Recording a stomp pedal like the DS-1 is doable but you need to realize that stomps are designed to go through guitar amps to get the final tone. A stomp direct with no cab model may sound harsh. Some stomps have a mixer out that provides a rudimentary cab model in the form of a filter.


that's great, i think i'm going to go for the tascam dp02 for now and see what i can do with it.

http://www.westenddj.co.uk/upload/Products/dp02back.jpg


looking at this i see it has a send, return l and return r inputs, what are these? and i think this will be all of my questions thanks UG!

EDIT: Hmm, i've just seen a BOSSBR800, and it allows simultaneous recording for up to 4 tracks with the lack of a cd burner..anyone have any thoughts on the br800 vs the dp02?
Last edited by Mitchybirch at Nov 19, 2011,
#14
Quote by fly135
Recording a stomp pedal like the DS-1 is doable but you need to realize that stomps are designed to go through guitar amps to get the final tone. A stomp direct with no cab model may sound harsh. Some stomps have a mixer out that provides a rudimentary cab model in the form of a filter.

I don't know about the DP02 in particular, but a lot of multitrackers include amp models in the effects options which should rectify this (not sure about the DP02, but the BR800 definitely does).

Quote by Mitchybirch
i've just seen a BOSSBR800, and it allows simultaneous recording for up to 4 tracks with the lack of a cd burner..anyone have any thoughts on the br800 vs the dp02?

Out of the two, I'd definitely go for the BR800. It's significantly more advanced than the DP02 and has a lot more features. It includes a drum machine so you'd be able to play around with that on your own without necessarily needing your drummer there and it also acts as a USB interface if you outgrow it and need to link up to a software DAW. It also has 64 virtual tracks, the DP02 doesn't have any. You'd be surprised how quickly you use up the standard 8 tracks.

Just to make sure you're fully informed about both, here are a couple of reviews:
DP02 - http://www.musicradar.com/gear/all/recording/multitrack-recorders/hard-disk-recorders/dp02-152793/review

BR800 - http://www.musicradar.com/gear/all/recording/multitrack-recorders/br-800-digital-multitracker-278725/review
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#15
$380 for a multitracker with only 2 XLR inputs is a bit steep. Go for a different multitracker, or a PC audio interface instead. Using an external mixer/Y-Cables/whatever is ok if you don't intend on mixing anything after you've hit record, but if you want to actually do anything after that, you're going to need more physical inputs on the unit, instead.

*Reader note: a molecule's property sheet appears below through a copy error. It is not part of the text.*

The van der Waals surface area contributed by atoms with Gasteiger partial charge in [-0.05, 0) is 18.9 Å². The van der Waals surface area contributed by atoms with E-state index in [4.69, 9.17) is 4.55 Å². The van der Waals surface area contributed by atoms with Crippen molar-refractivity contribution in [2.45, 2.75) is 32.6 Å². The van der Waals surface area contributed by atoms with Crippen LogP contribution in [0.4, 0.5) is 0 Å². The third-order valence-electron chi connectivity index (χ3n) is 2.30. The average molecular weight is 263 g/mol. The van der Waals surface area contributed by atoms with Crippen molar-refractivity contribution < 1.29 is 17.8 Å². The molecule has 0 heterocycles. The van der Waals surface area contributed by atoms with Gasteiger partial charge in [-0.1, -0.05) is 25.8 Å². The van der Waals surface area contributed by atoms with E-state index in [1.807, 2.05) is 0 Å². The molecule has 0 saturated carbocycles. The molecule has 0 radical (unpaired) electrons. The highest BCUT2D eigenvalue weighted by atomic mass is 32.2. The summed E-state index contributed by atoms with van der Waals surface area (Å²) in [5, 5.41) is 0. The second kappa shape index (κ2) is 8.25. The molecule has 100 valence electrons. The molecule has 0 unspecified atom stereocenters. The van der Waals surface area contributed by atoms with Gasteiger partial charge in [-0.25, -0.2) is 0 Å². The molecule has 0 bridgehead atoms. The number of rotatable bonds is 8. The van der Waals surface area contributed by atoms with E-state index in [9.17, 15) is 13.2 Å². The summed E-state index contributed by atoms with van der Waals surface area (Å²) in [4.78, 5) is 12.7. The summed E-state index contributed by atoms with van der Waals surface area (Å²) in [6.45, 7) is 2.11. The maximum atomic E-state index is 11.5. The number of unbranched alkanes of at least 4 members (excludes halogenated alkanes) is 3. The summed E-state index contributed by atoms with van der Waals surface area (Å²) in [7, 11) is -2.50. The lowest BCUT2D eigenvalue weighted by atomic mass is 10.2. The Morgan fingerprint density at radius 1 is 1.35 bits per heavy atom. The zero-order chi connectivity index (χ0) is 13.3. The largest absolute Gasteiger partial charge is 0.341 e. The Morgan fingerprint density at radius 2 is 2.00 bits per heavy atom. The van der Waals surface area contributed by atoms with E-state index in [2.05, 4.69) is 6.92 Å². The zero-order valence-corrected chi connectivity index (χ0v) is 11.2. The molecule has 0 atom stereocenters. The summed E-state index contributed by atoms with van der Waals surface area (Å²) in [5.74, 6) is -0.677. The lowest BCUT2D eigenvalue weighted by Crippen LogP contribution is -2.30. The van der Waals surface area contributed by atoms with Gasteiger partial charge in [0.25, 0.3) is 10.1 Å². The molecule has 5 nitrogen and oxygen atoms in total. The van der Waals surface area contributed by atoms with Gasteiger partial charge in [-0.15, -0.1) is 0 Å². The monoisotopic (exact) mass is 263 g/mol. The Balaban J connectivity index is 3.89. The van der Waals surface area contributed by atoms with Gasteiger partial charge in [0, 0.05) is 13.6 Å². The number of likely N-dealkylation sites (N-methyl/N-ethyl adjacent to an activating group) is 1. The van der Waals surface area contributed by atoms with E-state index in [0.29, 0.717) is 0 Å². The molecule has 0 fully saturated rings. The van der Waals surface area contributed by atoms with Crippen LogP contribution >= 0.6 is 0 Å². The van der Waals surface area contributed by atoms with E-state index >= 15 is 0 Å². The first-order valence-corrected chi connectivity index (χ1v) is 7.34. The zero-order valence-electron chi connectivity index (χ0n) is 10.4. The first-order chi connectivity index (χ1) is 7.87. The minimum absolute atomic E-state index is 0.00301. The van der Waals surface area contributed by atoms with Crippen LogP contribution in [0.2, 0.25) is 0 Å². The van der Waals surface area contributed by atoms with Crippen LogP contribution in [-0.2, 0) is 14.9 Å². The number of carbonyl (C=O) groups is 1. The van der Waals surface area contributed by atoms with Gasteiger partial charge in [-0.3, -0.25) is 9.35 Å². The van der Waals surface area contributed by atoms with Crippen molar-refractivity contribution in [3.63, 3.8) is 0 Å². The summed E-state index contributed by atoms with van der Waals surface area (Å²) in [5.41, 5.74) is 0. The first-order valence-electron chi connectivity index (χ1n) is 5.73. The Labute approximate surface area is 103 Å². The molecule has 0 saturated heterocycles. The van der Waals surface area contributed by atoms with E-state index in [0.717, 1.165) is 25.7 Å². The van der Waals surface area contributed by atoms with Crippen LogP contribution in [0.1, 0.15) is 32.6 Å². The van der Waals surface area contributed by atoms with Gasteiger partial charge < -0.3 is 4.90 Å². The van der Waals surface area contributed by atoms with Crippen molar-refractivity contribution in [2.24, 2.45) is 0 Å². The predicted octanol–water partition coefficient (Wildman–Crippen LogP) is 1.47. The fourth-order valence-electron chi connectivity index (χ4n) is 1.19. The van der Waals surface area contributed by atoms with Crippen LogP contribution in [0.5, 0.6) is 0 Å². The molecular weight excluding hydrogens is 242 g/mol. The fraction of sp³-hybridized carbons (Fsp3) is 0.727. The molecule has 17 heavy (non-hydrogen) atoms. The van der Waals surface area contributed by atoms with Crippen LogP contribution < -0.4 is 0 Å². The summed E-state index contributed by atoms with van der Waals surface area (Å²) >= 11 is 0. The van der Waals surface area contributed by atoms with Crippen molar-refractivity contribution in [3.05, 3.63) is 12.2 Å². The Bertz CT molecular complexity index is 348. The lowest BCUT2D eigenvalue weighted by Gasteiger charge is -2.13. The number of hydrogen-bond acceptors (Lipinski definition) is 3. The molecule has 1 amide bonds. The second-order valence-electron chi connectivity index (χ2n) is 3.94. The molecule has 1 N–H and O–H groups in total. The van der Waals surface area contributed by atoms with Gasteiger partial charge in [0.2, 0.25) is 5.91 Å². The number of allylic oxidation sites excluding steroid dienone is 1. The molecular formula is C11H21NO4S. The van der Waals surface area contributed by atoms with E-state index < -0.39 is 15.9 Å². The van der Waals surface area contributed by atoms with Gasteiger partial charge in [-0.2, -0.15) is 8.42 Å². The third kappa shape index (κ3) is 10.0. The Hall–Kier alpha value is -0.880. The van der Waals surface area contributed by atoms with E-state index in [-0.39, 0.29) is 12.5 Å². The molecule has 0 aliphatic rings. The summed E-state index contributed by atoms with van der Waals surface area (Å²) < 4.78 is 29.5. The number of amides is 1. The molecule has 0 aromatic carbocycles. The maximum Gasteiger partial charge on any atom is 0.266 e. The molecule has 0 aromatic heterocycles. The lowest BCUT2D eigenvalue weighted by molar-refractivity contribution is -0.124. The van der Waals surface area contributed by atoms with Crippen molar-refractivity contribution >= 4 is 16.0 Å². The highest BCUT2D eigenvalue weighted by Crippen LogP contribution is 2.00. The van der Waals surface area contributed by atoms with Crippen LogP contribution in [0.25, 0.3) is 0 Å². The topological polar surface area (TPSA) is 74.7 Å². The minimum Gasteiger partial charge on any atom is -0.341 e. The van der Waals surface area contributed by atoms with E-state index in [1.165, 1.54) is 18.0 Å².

I don't see why you need a built in CD burner, I guess it could be nice - But most of the new recorders save to a media card, which you can then connect to your computer at home and burn CDs off it. Even if your computer sucks, it can clearly handle logging onto the internet, so it can handle burning CDs. You're paying a lot extra for the CD burner, when you could be getting a unit that has more inputs and higher recording quality.

What kind of computer setup are you using that you can't use an interface, instead? I'm not saying the multitracker won't work best for you, but for the price you're looking to pay for a multitracker, you could get an interface that has much higher quality mic preamps and A/D conversion.
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#17
Quote by kyle62
You know for the price of the DP-02 you could get a Zoom R16? 8 simultaneous inputs, and works as a USB interface too. much more for your money.

Yeah, that's exactly what I was thinking.

Needing a CD burner built into it really limiting the choices - If you don't mind using an SD card, the Zoom has plenty of inputs, and you can use it later down the road as a computer interface if you decide to go that route instead.
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#18
Quote by MatrixClaw
Yeah, that's exactly what I was thinking.

Needing a CD burner built into it really limiting the choices - If you don't mind using an SD card, the Zoom has plenty of inputs, and you can use it later down the road as a computer interface if you decide to go that route instead.

Personally, I don't see the point of getting a low-end recorder with a CD burner built in.

You're paying a huge premium for something that any computer can do, and if you're mixing entirely on the Tascam your demos aren't going to sound that great anyway.

Multitrackers are great for minimal hassle and getting stuff down simply, but the mixing should be done on a PC if you want decent results.
#19
before the most recent few comments i was already mildy persuaded to drop the cd burner..now i'm fully persuaded! i'm having a hard time deciding between the r16 and br800 now...mind i really don't need more than 4 simultaneous tracks as the stuff i'll be playing/recording intended to be raw and real so to speak..any thoughts?
#20
Quote by Mitchybirch
before the most recent few comments i was already mildy persuaded to drop the cd burner..now i'm fully persuaded! i'm having a hard time deciding between the r16 and br800 now...mind i really don't need more than 4 simultaneous tracks as the stuff i'll be playing/recording intended to be raw and real so to speak..any thoughts?

Out of the R16 and the BR800, I'd go with the R16. More tracks, and it acts as a control board when linked to a PC as well as an interface (unless I missed it in the specs, the BR800 only works as an interface).
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#21
Quote by GaryBillington
Out of the R16 and the BR800, I'd go with the R16. More tracks, and it acts as a control board when linked to a PC as well as an interface (unless I missed it in the specs, the BR800 only works as an interface).

+1 to this. Friend of mine used to have the BR800 before as well, was kinda meh. Haven't tried the Zoom, but I'd rather take a chance on it than go with a BR800 again